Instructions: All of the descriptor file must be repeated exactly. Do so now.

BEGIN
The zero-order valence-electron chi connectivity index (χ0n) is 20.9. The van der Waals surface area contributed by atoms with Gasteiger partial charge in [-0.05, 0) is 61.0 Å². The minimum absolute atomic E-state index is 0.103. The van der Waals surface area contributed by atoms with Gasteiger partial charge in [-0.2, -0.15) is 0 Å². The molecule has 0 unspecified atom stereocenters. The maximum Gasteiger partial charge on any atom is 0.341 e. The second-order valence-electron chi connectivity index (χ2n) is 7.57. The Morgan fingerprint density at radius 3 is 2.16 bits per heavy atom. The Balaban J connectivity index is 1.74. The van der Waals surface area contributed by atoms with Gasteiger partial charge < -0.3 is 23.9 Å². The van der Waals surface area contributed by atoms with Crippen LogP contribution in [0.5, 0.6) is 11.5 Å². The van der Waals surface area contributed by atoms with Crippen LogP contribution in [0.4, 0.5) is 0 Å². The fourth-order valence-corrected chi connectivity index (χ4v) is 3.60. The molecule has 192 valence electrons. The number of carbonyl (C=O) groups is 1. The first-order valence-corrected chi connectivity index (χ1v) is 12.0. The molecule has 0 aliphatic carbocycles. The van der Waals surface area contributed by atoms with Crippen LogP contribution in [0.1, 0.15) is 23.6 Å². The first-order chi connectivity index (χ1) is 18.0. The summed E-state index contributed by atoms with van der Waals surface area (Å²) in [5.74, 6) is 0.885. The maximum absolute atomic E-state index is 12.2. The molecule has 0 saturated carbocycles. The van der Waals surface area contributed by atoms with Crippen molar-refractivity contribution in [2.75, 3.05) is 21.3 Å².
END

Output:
The zero-order valence-electron chi connectivity index (χ0n) is 20.9. The van der Waals surface area contributed by atoms with Gasteiger partial charge in [-0.05, 0) is 61.0 Å². The minimum absolute atomic E-state index is 0.103. The van der Waals surface area contributed by atoms with Gasteiger partial charge in [-0.2, -0.15) is 0 Å². The molecule has 0 unspecified atom stereocenters. The maximum Gasteiger partial charge on any atom is 0.341 e. The second-order valence-electron chi connectivity index (χ2n) is 7.57. The Morgan fingerprint density at radius 3 is 2.16 bits per heavy atom. The Balaban J connectivity index is 1.74. The van der Waals surface area contributed by atoms with Gasteiger partial charge < -0.3 is 23.9 Å². The van der Waals surface area contributed by atoms with Crippen LogP contribution in [0.5, 0.6) is 11.5 Å². The van der Waals surface area contributed by atoms with Crippen LogP contribution in [0.4, 0.5) is 0 Å². The fourth-order valence-corrected chi connectivity index (χ4v) is 3.60. The molecule has 192 valence electrons. The number of carbonyl (C=O) groups is 1. The first-order valence-corrected chi connectivity index (χ1v) is 12.0. The molecule has 0 aliphatic carbocycles. The van der Waals surface area contributed by atoms with Crippen LogP contribution in [0.1, 0.15) is 23.6 Å². The first-order chi connectivity index (χ1) is 18.0. The summed E-state index contributed by atoms with van der Waals surface area (Å²) in [5.74, 6) is 0.885. The maximum absolute atomic E-state index is 12.2. The molecule has 0 saturated carbocycles. The van der Waals surface area contributed by atoms with Crippen molar-refractivity contribution in [2.75, 3.05) is 21.3 Å².